Addresses that you are seeing through your debugging tool are logical memory addresses. Every time a program is spawned, the CPU allocates certain bytes of memory to the program. On the hardware, this may be allocated in one single chunk or it may be strewn over in parts all over the place. However, to make it simpler for the program to refer to memory locations, the CPU maps these hardware or physical memory address to logical address.
A program interacting within this address space does not see other programs. Only the CPU knows which physical address to fetch when the program refers to some logical memory address within the code.
So, two different programs can refer to the same logical memory location, say 0x7c900000. But the CPU knows where to point this instruction to on the physical RAM. This makes life simpler for the programmer when memory management is taken care of by the CPU.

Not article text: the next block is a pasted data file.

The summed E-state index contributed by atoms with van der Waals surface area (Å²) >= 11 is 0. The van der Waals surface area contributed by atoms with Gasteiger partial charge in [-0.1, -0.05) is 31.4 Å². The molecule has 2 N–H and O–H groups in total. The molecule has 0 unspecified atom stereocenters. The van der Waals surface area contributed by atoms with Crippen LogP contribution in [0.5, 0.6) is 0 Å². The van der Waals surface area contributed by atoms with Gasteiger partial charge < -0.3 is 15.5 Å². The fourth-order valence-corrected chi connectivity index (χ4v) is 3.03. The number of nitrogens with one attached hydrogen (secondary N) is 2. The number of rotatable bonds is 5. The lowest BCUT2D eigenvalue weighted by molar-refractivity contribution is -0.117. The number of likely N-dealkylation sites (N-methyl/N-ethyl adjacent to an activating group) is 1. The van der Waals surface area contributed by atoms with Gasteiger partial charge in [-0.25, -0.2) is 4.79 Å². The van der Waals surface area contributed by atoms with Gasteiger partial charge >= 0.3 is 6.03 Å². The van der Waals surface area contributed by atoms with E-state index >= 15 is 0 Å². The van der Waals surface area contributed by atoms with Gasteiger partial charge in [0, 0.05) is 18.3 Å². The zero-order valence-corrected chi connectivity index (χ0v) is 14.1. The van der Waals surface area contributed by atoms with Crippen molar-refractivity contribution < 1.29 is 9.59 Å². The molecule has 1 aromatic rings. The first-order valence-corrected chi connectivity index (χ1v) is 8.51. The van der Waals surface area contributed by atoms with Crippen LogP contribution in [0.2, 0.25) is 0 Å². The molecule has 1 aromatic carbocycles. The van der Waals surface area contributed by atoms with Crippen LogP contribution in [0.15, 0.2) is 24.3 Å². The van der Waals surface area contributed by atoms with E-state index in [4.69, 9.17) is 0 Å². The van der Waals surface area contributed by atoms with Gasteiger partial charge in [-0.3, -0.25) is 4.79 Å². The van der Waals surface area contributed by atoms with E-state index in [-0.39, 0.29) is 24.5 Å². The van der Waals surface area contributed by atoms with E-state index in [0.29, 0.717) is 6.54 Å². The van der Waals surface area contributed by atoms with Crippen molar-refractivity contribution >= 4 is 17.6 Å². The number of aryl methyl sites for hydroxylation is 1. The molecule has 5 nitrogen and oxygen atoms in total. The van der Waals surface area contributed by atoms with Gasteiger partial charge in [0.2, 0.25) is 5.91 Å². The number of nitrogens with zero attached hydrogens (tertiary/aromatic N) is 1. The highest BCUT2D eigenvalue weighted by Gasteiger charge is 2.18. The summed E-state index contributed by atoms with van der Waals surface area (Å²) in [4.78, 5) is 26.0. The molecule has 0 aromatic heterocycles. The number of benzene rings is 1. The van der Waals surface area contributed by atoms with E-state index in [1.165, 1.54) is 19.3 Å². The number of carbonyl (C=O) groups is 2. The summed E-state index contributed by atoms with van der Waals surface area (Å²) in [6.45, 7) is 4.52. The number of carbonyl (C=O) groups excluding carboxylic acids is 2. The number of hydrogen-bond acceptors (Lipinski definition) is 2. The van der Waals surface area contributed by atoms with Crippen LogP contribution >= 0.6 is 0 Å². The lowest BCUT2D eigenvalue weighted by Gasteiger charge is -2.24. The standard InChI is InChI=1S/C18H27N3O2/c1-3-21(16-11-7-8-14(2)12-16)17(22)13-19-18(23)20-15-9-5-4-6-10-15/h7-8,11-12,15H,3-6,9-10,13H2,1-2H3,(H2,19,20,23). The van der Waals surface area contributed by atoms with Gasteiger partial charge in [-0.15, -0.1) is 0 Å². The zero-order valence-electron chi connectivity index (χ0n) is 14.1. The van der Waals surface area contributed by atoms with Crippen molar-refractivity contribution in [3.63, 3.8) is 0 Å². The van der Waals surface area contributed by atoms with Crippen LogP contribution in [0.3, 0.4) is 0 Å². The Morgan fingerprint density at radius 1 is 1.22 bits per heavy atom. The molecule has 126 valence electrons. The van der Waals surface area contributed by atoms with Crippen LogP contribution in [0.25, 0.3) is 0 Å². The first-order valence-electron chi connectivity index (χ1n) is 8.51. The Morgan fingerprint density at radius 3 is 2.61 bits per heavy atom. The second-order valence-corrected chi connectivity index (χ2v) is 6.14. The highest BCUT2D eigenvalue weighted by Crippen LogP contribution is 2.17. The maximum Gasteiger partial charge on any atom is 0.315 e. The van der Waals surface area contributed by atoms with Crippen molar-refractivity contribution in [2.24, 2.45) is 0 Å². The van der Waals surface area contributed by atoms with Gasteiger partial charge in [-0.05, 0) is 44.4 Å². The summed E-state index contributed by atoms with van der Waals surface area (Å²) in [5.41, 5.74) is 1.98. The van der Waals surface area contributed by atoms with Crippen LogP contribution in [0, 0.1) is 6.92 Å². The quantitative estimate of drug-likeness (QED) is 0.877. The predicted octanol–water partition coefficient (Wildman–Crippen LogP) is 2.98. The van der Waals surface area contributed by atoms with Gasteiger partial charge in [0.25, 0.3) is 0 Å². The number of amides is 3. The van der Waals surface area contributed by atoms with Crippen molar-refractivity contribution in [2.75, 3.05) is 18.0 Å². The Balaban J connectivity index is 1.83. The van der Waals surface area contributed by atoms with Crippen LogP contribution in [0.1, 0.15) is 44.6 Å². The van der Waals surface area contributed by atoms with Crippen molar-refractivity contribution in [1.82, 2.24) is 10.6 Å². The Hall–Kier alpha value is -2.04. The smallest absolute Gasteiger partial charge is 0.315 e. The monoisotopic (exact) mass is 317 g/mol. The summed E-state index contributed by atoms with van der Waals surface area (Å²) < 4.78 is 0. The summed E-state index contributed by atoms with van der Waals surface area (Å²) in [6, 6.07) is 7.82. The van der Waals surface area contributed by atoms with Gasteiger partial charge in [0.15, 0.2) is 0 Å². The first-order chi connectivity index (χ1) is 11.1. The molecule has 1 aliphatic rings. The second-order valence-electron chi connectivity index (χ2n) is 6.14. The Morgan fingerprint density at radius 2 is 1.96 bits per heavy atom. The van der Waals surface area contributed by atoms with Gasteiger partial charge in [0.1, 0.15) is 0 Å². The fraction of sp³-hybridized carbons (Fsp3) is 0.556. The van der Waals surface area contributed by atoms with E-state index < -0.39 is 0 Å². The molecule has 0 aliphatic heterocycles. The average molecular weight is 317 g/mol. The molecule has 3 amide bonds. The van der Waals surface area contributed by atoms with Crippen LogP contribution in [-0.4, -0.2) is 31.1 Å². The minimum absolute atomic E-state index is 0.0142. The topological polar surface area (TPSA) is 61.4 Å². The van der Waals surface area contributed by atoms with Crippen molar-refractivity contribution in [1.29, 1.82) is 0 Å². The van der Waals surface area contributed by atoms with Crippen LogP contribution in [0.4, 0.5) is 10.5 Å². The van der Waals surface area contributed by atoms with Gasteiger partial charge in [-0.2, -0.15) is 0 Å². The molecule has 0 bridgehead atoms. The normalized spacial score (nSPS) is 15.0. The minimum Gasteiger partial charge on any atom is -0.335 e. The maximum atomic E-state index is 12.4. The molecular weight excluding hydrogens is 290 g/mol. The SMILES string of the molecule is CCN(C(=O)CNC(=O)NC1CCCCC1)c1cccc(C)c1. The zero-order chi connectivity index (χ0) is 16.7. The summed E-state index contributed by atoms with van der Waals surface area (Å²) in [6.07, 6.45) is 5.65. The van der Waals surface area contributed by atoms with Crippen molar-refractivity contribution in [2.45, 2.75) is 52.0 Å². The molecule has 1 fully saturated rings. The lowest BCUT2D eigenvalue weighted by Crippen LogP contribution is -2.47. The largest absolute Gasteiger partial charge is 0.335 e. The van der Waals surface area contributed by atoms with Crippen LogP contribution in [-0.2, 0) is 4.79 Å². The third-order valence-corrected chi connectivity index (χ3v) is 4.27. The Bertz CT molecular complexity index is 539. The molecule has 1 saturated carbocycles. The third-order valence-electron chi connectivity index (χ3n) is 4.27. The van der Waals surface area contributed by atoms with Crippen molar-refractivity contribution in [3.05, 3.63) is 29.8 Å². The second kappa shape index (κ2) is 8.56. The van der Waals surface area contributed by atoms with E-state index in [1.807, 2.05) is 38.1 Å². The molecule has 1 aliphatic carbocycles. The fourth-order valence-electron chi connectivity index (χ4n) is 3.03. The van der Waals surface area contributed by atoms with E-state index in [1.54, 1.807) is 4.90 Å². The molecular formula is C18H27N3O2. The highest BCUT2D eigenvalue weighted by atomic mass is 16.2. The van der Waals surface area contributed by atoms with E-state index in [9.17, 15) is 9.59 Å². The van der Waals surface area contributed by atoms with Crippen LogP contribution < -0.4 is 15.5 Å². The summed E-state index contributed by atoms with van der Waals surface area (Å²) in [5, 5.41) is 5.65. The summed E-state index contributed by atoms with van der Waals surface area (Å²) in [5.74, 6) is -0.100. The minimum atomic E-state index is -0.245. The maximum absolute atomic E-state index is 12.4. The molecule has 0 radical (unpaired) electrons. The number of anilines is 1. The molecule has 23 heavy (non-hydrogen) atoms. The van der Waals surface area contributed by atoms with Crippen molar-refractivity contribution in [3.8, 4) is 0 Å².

About ASLR (Adress Space Layout Randomization):
ASLR was introduced because it was fairly easy to reach the exact point in memory during program execution to find buffer overflow vulnerable variables. This made writing exploits easy. ASLR randomized the placement of variables making it difficult for hackers to exploit buffer overflow vulnerabilities.
So without ASLR, the variables in your program and instructions are going to be loaded in the exact same (logical) locations every time you execute it.